I study human relationships from the perspective of Social Neuroscience. For the past twenty years, I’ve watched people navigate their sometimes quite troubled social environments, looking for clues about what makes some relationships successful while others flounder toward conflict.
This has led me to a deep understanding of how people behave with one another when goals are shared and, perhaps more importantly, when goals are not shared—when conflict arises and solutions have to be negotiated. What is clear is that the best relationships are those whose inhabitants are skilled at managing their own emotions and the emotions of others. Skilled emotion managers are skilled cooperators.
Note that I have not said that the best relationships are those whose inhabitants have managed to avoid emotional behavior. Quite the opposite is true, in fact. Emotions happen. The most skilled cooperators use this to their advantage.
How do they do that? By learning about, and paying attention to, the emotional and social behavior of the people in their environment.
Simple, right? Not so fast. Although most of us are good enough at this, a relatively small number of people are excellent at it. And the number of us who aren’t very good at it is rather larger than we’d like.
But new research shows that when groups of individuals get together for a common purpose—as happens in business at all levels—the number of individuals in those groups who are insensitive to emotional and social cues is inversely proportional to what we now call “collective IQ” (as measured by how well and quickly they solve difficult problems). Groups with members who are better at ‘reading’ social and emotional cues in one another achieve better outcomes in problem solving challenges.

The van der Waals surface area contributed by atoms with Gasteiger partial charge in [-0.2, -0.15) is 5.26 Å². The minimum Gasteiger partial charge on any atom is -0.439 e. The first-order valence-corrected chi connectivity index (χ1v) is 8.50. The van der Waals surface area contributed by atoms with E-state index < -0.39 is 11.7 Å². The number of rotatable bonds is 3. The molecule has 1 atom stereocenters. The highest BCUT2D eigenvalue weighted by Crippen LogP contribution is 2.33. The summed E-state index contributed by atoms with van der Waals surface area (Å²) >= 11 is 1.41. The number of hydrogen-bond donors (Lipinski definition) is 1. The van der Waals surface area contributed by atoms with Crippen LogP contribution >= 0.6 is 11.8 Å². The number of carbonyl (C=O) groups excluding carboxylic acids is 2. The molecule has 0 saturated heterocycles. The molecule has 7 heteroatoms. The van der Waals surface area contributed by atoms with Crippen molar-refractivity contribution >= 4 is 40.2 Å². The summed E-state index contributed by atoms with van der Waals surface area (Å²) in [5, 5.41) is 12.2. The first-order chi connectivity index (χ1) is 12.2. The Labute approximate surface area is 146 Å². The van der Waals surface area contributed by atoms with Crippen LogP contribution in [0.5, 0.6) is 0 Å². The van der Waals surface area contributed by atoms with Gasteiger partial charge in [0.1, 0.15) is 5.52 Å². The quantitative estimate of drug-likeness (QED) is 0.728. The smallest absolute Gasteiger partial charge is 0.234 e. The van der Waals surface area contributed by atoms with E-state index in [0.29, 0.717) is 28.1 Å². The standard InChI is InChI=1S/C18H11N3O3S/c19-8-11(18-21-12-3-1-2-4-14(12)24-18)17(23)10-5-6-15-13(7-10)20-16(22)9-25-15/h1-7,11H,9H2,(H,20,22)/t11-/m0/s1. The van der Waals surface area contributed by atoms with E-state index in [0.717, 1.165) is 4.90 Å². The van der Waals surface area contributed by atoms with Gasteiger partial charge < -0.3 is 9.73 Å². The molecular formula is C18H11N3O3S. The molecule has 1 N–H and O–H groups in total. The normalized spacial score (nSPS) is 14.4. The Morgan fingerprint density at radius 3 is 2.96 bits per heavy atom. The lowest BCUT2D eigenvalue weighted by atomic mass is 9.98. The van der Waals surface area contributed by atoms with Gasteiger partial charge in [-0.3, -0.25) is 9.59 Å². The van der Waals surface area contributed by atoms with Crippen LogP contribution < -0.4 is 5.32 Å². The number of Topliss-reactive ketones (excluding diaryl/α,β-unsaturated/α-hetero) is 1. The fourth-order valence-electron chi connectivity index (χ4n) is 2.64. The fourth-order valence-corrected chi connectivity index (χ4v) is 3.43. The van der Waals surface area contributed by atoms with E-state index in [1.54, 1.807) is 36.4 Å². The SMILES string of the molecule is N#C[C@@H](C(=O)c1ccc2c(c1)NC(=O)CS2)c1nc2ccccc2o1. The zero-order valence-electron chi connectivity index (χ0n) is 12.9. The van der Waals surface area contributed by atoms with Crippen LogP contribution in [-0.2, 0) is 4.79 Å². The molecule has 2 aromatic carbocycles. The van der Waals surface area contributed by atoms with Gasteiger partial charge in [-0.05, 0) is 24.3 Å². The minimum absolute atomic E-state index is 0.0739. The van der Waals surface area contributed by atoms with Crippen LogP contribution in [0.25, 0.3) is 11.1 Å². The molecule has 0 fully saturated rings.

Moreover, researchers have found that 1) groups with a mixture of men and women have the highest group IQs; 2) the IQ of a group will typically be higher than the IQ of its smartest member; and 3) when one member of the group is viewed as exceptionally smart, the group can get dumber if the super smart person dominates, because the other members of the group don’t try as hard.
How does sensitivity to emotional and social cues contribute to the collective IQ of a group? Recent work in my laboratory suggests this rather provocative possibility: Individuals who are more socially sensitive are better at forging trust, and when two or more individuals trust each other their brains work more efficiently in each others’ presence.
It turns out that the regions of your brain that are essential for contributing to the collective IQ of your group are also responsible for the effortful control of your own emotions, and there isn’t enough blood in your brain at any one time to run all that ‘software’ simultaneously at optimal levels. When groups cooperate effectively, there is less need for self-management. When the need for self-management decreases, the neural contributors to collective IQ are more free to do their work.
Cooperation is an effective way to foster adaptability and creativity. And that adaptability and creativity has allowed us to dominate the planet. Smarter groups contain members who are more sensitive to social cues because individuals who are sensitive to social cues foster trust in those with whom they interact, and with increased trust comes increased neural efficiency.
Indeed, mounting evidence suggests that our genes passed through a “population bottleneck”—a period of great hardship that nearly wiped us off the terrestrial map. At that time, our species was probably reduced to something between 2,000 and 30,000 individuals. (If that seems like a large range, consider that today the human population is more than 7 billion.) Some think that during those dark days, the greatest protective factor possessed by those humans who survived was the ability to cooperate. If true, then our ability to cooperate may be firmly embedded in our genes—genes that may provide the foundation for our most important adaptation: adaptability itself.
Hal Movius and I are working on understanding the implications of all this as we advise groups and companies on effective communication, negotiation and leadership practices. Our collaboration promises to lead to powerful new insights into how leaders and teams can communicate, collaborate and manage conflict more effectively. Stay tuned.
by Jim Coan